Thanks for your support in keeping the Journal a vibrant voice exploring the Asia-Pacific and the world. We have secured the funds allowing us to operate in 2015 and to redesign and upgrade the site. APJ is a 501 (c) tax exempt organization; your contribution is tax deductible. No, it's not too late to donate here!
Can the Unified Lines of Battle in Okinawa Be Extended?
by Kumagai Shinichiro
Translators' note: It is impossible not to be moved by the story of Itokazu Keiko's recent campaign for the House of Councilors. Her political awakening, rooted in her mother's horrific wartime experiences in the Battle of Okinawa, points to the continuing importance of the Pacific War in the Okinawan political imagination. However, this essay is much more than a consideration of the role of memory in political struggles. It draws attention to the failure of any single political party in contemporary Japan to adequately represent the interests of a majority of citizens. The hegemony of the Liberal Democratic Party has been replaced by a fragmented field of competing political organizations and efforts to form viable coalitions. The author argues that Okinawa's unique success in forging a coalition of reformist parties capable of challenging the primacy of the ruling conservative coalition of the Liberal Democratic and New Komei Parties demands attention. Unlike the pessimistic and essentializing conclusions of a national official of the Japanese Communist Party cited in the text, the author shows that this coalition cannot simply be attributed to the unique historical experience of the Okinawan people. Instead, coalitions are the result of careful, grounded and principled negotiations, and that they can be driven by the efforts of groups and movements outside of the conventional field of political parties. Social movements have once again provided the engine for political organization in Okinawa at a time when reform forces throughout much of Japan remain divided.
Itokazu Keiko was successful in her bid for election to the House of Councilors.
It was on the third anniversary of her mother's death that Itokazu Keiko, a bus guide who narrated the events of the Battle of Okinawa, first heard of her mother's wartime experiences from her aunt. "She said that right before the Battle of Okinawa ended, my mother gave birth to a baby girl on the battlefield. That was the birth of my older sister. But she just lived for one week. What's more, my aunt said that in the next week, my three-year-old elder brother died of malnutrition and malaria."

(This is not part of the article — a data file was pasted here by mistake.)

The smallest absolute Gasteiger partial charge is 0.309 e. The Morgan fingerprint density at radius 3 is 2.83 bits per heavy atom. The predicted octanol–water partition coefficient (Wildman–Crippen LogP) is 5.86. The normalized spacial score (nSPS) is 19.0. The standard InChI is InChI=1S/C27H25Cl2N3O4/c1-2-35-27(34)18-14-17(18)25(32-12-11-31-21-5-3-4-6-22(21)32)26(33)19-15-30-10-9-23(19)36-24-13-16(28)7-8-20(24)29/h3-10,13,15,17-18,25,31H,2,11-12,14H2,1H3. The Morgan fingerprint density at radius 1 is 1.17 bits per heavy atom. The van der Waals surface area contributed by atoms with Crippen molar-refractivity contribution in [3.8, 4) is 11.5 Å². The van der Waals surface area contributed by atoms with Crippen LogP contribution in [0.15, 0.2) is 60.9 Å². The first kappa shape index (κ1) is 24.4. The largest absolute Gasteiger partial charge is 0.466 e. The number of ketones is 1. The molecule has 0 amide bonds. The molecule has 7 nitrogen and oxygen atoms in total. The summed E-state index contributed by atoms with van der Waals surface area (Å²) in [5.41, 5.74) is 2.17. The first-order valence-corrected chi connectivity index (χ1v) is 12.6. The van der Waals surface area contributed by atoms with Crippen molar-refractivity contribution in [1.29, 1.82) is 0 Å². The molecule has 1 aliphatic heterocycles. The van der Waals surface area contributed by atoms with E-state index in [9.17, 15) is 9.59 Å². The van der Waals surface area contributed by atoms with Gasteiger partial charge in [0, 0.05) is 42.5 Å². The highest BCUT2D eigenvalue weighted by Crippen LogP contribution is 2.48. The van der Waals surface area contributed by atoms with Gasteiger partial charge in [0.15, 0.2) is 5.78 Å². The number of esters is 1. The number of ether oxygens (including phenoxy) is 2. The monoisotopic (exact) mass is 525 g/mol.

Itokazu's mother couldn't accept her son's death. Day after day, she fled through the mountains with the child's body on her back.
"My aunt and grandmother couldn't bear to see my mother carrying the decomposing body of her son around on her back, so they decided to bury him. He was buried alongside the body of his infant sister. My mother screamed that she didn't want them to bury him, and afterwards, she dug him up once again."
While narrating wartime experiences for so many tourists, she didn't know about those of her own mother.
"My mother was so cheerful -- how could this have happened to her? When I learned about it, I cried all night long. I just couldn't stand it that a war like this could so cruelly rip away someone's life. I didn't want to experience what my mother had been through. I didn't want to let my children experience it."
This was when Itokazu started to work as a Peace Guide. She began a study group and she also taught many of her junior colleagues. Within a short time, she received strong backing of women and was elected to three consecutive terms in the prefectural assembly as a representative of the Okinawan Social Mass Party (Okinawa Shakai Taishuto, or Shadaito). A united front of opposition parties put her forward for the House of Councilors election, where she was to go up against Onaga Masatoshi, the nominee of the Liberal Democratic and New Komei Parties.
The crumbling tradition of a united front for reform
The history of the unified struggle for reform in Okinawa goes back to the election of a legislative assembly under the American Occupation. In a typical gerrymander, there was a division into arbitrary small electoral districts so as to create circumstances favorable to the American military authorities.
"In the struggle against the US occupation, when the power to return to Japanese sovereignty was divided, we simply couldn't fight. That is when we began to reduce the number of candidates to a single person so that we could fight as a united front."
Akamine Seiken, Okinawa Prefectural Head of the Japanese Communist Party, describes it this way: "In the victory of the Governor in the first state elections, and in the sweeping victories in the elections of various leaders of organizations working for Okinawan autonomy in the 1970s, we learned that if we stood together, we would win." After that, it was taken for granted that in Okinawa, parties would fight together in a united front.
However, in the intervening years, fissures appeared. Three years ago, in the campaign for the House of Councilors, both the Social Democratic Party (Shaminto) and the Communist Party put forward their own candidates. In the divided outcome, they were beaten by the LDP candidate. 20,000 votes separated the Social Democratic and Liberal Democratic Party candidates: with the 46,000 votes that the Communist Party received, one can assume that a united front of opposition parties would have won.